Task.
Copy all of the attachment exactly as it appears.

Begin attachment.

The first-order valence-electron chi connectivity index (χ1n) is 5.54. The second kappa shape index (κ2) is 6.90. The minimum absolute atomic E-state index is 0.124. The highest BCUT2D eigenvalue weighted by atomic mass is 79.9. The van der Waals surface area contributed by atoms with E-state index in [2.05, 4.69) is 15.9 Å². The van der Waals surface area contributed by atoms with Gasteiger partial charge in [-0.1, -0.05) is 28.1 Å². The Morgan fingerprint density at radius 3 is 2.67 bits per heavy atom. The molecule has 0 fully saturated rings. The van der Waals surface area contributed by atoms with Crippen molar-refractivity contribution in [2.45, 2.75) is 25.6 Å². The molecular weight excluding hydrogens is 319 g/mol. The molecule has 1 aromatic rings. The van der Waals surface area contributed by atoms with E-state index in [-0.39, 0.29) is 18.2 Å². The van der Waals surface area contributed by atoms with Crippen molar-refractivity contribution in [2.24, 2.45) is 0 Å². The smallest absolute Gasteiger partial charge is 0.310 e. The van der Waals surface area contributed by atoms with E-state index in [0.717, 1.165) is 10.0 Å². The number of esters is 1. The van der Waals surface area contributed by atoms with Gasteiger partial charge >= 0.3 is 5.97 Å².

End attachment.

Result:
The first-order valence-electron chi connectivity index (χ1n) is 5.54. The second kappa shape index (κ2) is 6.90. The minimum absolute atomic E-state index is 0.124. The highest BCUT2D eigenvalue weighted by atomic mass is 79.9. The van der Waals surface area contributed by atoms with E-state index in [2.05, 4.69) is 15.9 Å². The van der Waals surface area contributed by atoms with Gasteiger partial charge in [-0.1, -0.05) is 28.1 Å². The Morgan fingerprint density at radius 3 is 2.67 bits per heavy atom. The molecule has 0 fully saturated rings. The van der Waals surface area contributed by atoms with Crippen molar-refractivity contribution in [2.45, 2.75) is 25.6 Å². The molecular weight excluding hydrogens is 319 g/mol. The molecule has 1 aromatic rings. The van der Waals surface area contributed by atoms with E-state index in [-0.39, 0.29) is 18.2 Å². The van der Waals surface area contributed by atoms with Crippen molar-refractivity contribution in [2.24, 2.45) is 0 Å². The smallest absolute Gasteiger partial charge is 0.310 e. The van der Waals surface area contributed by atoms with E-state index in [0.717, 1.165) is 10.0 Å². The number of esters is 1. The van der Waals surface area contributed by atoms with Gasteiger partial charge >= 0.3 is 5.97 Å².